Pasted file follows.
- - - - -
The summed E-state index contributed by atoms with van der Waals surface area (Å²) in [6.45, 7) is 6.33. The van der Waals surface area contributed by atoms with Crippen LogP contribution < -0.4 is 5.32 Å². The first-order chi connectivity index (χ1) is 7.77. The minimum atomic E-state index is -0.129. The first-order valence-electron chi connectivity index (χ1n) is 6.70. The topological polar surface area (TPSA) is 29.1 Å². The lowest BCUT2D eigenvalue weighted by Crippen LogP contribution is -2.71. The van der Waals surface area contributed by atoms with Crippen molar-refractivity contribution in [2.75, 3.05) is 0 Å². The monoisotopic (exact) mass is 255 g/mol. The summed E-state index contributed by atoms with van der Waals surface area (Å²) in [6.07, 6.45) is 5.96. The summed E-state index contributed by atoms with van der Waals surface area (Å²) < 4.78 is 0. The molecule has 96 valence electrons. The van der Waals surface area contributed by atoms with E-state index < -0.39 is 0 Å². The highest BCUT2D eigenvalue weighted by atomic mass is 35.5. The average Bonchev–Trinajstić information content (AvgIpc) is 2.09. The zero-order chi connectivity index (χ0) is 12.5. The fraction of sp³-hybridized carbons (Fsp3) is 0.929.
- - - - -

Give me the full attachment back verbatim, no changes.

The summed E-state index contributed by atoms with van der Waals surface area (Å²) in [6.45, 7) is 6.33. The van der Waals surface area contributed by atoms with Crippen LogP contribution < -0.4 is 5.32 Å². The first-order chi connectivity index (χ1) is 7.77. The minimum atomic E-state index is -0.129. The first-order valence-electron chi connectivity index (χ1n) is 6.70. The topological polar surface area (TPSA) is 29.1 Å². The lowest BCUT2D eigenvalue weighted by Crippen LogP contribution is -2.71. The van der Waals surface area contributed by atoms with Crippen molar-refractivity contribution in [2.75, 3.05) is 0 Å². The monoisotopic (exact) mass is 255 g/mol. The summed E-state index contributed by atoms with van der Waals surface area (Å²) in [6.07, 6.45) is 5.96. The summed E-state index contributed by atoms with van der Waals surface area (Å²) < 4.78 is 0. The molecule has 96 valence electrons. The van der Waals surface area contributed by atoms with E-state index < -0.39 is 0 Å². The highest BCUT2D eigenvalue weighted by atomic mass is 35.5. The average Bonchev–Trinajstić information content (AvgIpc) is 2.09. The zero-order chi connectivity index (χ0) is 12.5. The fraction of sp³-hybridized carbons (Fsp3) is 0.929.